Although from an early age, she knew she was cut out to sing, her parents’ desire was for her to have a “proper profession”. So, she concentrated on arming herself with two degrees; a Bachelor and Master’s degrees both in Architecture from the University of Lagos. But the pull to do music was too strong. She launched into limelight as a member of the musical group, KUSH. But that was short lived as the group separated in 2004 after their only album that had he hit song, ‘Let’s live together’.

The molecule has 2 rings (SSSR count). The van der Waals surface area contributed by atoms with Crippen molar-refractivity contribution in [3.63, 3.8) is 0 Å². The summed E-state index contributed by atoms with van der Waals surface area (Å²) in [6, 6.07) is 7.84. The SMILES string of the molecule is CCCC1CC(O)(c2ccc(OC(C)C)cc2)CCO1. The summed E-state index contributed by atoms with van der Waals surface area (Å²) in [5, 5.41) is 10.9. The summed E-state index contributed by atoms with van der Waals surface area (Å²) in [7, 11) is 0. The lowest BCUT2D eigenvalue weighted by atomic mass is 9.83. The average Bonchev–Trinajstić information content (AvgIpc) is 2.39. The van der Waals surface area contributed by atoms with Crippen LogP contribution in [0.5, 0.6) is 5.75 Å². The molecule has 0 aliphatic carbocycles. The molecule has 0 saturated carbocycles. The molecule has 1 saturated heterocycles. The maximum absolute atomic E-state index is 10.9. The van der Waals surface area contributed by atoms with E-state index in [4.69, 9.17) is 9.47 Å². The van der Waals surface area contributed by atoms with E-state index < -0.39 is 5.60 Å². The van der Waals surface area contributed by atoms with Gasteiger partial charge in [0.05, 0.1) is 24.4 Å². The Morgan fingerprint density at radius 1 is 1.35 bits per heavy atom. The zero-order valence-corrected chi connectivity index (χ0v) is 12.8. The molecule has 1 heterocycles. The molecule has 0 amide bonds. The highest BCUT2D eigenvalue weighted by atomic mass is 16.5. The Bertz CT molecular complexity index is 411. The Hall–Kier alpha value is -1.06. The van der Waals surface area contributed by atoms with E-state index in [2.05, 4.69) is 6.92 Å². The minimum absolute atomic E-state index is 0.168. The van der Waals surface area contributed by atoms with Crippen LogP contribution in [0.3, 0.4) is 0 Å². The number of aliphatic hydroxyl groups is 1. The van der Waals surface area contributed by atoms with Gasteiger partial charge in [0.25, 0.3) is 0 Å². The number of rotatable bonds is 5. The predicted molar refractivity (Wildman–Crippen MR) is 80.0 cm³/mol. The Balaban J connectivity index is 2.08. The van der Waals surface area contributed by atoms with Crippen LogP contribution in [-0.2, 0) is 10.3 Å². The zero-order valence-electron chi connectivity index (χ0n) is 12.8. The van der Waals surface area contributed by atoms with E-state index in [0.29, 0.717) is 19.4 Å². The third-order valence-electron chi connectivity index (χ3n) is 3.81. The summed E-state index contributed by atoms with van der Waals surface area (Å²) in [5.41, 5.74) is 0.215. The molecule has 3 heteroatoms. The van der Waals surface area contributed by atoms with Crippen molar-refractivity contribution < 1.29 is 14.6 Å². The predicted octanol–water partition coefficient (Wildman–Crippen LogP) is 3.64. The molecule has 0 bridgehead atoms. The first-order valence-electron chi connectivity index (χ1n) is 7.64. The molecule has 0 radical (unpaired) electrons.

Lara George then went solo. In 2008, she released her first album ‘Forever in my heart’ with the hit song, Ijoba Orun. A second album, ‘Lara George’ followed in 2010. Her third effort titled, ‘Higher’ is currently making waves with songs like “Dansaki” and “Higher”. I spent an interesting afternoon with Lara as she told her compelling story on the journey to being a musician. She recalls that although she loved to sing, it was confined to her family home at Yaba! So, there was singing somewhere? There was a lot of singing in the house. My sisters and I used to sing together. It was fun. We never sang outside the house because music was not encouraged, at all, by my parents. Oh, really? Yes. My mum is the best mum in the whole wide world. I wouldn’t trade her for anything but she believed that if you were involved in the arts, you were not serious. For her, the things that constituted any kind of profession worth mentioning were courses like Architecture, Medicine, Law, etc. She didn’t want to have anything to do with music, football or anything like that. I remember her throwing away a few of my younger brother’s footballs. The resentment she felt for the arts was more than just a passive dislike because she wanted the best for us; to have good education. So, you can imagine; it was a big struggle getting involved in music in anyway. I remember my oldest sister wanted to learn how to play the keyboard because she loved music so much. She would buy this mini-keyboard with her pocket money and she had to always hide it. One day, during the summer holiday, she told my mum she wanted to learn how to play the keyboard. My mum said to her, “Your mates are in computer school and you want to learn how to play the keyboard? My friend, off to UNILAG Computer School!” That was what I grew up perceiving music as. So, how did you find expression? I think the way God designs these things is that when He places a gift in you, there is no running away from it. You can’t kill it either. I think I spent pretty much of my time trying to kill the desire to sing. Even now, I still struggle because in my brain, I have an MBA and I’m thinking, Lara, maybe you need to change your career because I feel like I haven’t quite done everything. Are you feeling this way because of what your mum sowed in you? I’m not sure but again, it could also be because I think I have more capability than I’m actually utilizing. I feel I have this other part of me that I haven’t quite explored. So, I’m thinking that there is more managerial side to me, more administrative side to me, more finance savvy side to me than I’m actually using. If I were more politically minded, maybe I could end up in the Senate handling some serious matters that could shape the entertainment sector in this country. So with this background, how did you still end up doing Music? I had the fortune of attending this beautiful school called Queens College in Lagos. My six years there was absolute bliss. I was taught and I learnt. On Wednesdays, we had extra curricula activities and we were mandated to choose one activity. It was my excuse to do music. It was wonderful because I got to join the choir. We had wonderful teachers who taught us how to sight-read because it was classical music that we studied. I was learning how to play the keyboard. We were voice-trained as well. It was awesome. By the time I got to JSS 2, they began to give me lead parts to sing. I remember one particular Christmas Carol when I sang, ‘O Holy Night’. That was very phenomenal for me because that night, I saw a few people getting up and kneeling down, just caught up in the euphoria. One of my aunts was in the crowd that night and she came to me afterwards and said, “Where are your mum and dad?” I said they were not here and she was full of regret that they were not there. That concert was the beginning for me. And how did KUSH happen? A couple of years later, I got into the University of Lagos, studying Architecture. And my radar zoomed in, searching what fellowship to join. I wanted to join a fellowship choir. So, I asked for the most forward moving fellowship that will accommodate the kind of music that I like. House on the Rock, at that time, was just starting their fellowship on campus. The choir was just starting as well so, it was a fantastic opening for me and that was how I met Emem, TY Bello and Dapo – who just come in from Ife, at the time, and said music was what he wanted to do with his life. I thought that was very weird and within me, I said my mother must not meet you! It was funny because TY, Emem and I didn’t start off being friends. We hit it off musically but we didn’t quite hit it off on the friendship level. At the time, TY didn’t have a room in school and so she used to crash in my room. At night, when we were supposed to be sleeping, TY would be rapping, writing lyrics and gospel rap had just started in Nigeria at the time. It was very interesting for me because, I found them all as people who shared the same passion like I do. I have been writing songs on my own but I hadn’t quite known people who were also interested in writing their own music. So, when I met Emem and TY, we hit it off right away. Then, one day, TY’s brother, Gbenga Shokefun, came in from the USA and TY said to him,”My friends and I can sing”. So, he took us to the studio and recorded a song which he found to be very nice. And the choir we were in, at that time, had just recorded an album on campus and it was a hit. We used to have shows and the main auditorium would be sold out. It was wonderful. So, Gbenga said he would take one of our songs back to the USA and take it around to see if we can have a record deal. And sure enough, a couple of months later, he started calling. But there were some record labels who wanted to sign us on for 20 years. Finally, this deal came along from a record label called DKG Music. They wanted to sign us on for five albums and they were offering us what was a lot of money at that time for students. We got signed on but everything was very short lived. We had four active years but we did just one album within that time because it was a developmental stage. We spent about two years preparing for that album, we spent another eight months recording the album before it was finally released and one year after, we were on our way to splitting, unfortunately. What really happened? It was many things. At the time KUSH came on the scene, the Nigerian music industry was not where it is today. We were not earning a $100,000 in endorsement deals. A couple of people who were coming up behind us then earn more now. It was very tough for three young professionals (because at that time Dapo was already based in the USA) not to have a regular income. After a while, everybody started to look for what to do and that started to cause a bit of pressure on the group. So, we grew apart because when we were all not trying to do music; there was no way the centre could hold. So, we had to go our separate ways. I must say it wasn’t easy seeing what you have built come crashing down. At this point, what did your mother think? By that time, she wasn’t quite so quick to say, I told you. Because by that time, people had started stopping her on the road to say, “Are you not the mother of Lara?” She was enjoying all the attention and I actually caught her a few times showing off with the KUSH album. But she never told me once that she loved the album. She never did. She always had caution in her voice. By the time the group broke up, she didn’t have much to say. But I’m not sure that she was happy that we broke up. She would have loved the euphoria to go on. So how did you go about having to start off on your own? It was tough. I was very unsure of myself. Was that why you auditioned for the West African Idol competition? Yes, it was why. But I didn’t think being a part of West African Idol was a big deal until I got into the show and I saw newspapers articles about me being in the show. I thought that Nigerians would be able to see the difference between KUSH as a brand and Lara George as a brand. Apparently, we were one and the same. I have no regrets though. I’m glad that I did because one only gets one chance to do something. Most gospel artistes are not listed among A-list musicians in this country and when you are female, you are further in a minority group. How would you say you have fared? It’s like double jeopardy. It’s extremely tough being a female gospel artiste. It is the reason why, sometimes, I ask myself: should I be doing this? It is very tough. As a gospel artiste, I know churches can’t pay as much as secular sponsors of shows and such sponsors would not list you as one of their artistes. How do you cope? This is something that I deal with everyday. I have no idea. I can relate this to Africa Cup of Nations and how we used home based players and we got the cup. Sometimes, we need to value our own people. We don’t place as much value as we should on our people. If we say that we believe in this country and the future of our people then, we need to begin to put our money where our mouth is and start supporting home grown artistes. I believe the churches can pay our fees because they buy private jets. If a church can maintain private jets then, they can pay Nigerian gospel artistes well. That is my submission. We celebrated International Women’s Day recently. How would you assess women in Nigeria? I think women have fared absolutely wonderfully in this country in spite of all the odds. I think women are breaking the glass ceiling; doing well across spheres – in politics, journalism, entertainment, business and management. Women are excelling and we do the job well. Would the challenge you are facing make you wish you were a man at this time? I’ve never for one minute thought I prefer to be a man. Women, in spite of the challenges, are people who can eat their cake and have it, if you play your game right. In what ways has motherhood affected you? It’s given me a much broader view on life; better perspective on things. It’s made me appreciate the finer things in life. What would you or won’t you do for music? I would use the best resources at my disposal to give the very best music to people but I won’t go naked for music. What is life like as a musician? Awesome! You get to do what you want to do, how you want to do it. We have poetic license. It’s one of the best jobs in the whole world. How challenging is it living the part of a celebrity? As far as I am concerned, you are not a celebrity until you have like seven figures regularly in your bank account. I don’t see myself as a celebrity. When I get to that point where I have that kind of figure, then I may be able to answer this question well. I don’t have the challenges that some of my colleagues have. I can go to the market, walk around with my hair tussled. I can get away with a lot of things. Every time I do a new hairdo, people don’t recognize me. So it’s okay. I don’t have the challenges that some of my colleagues have.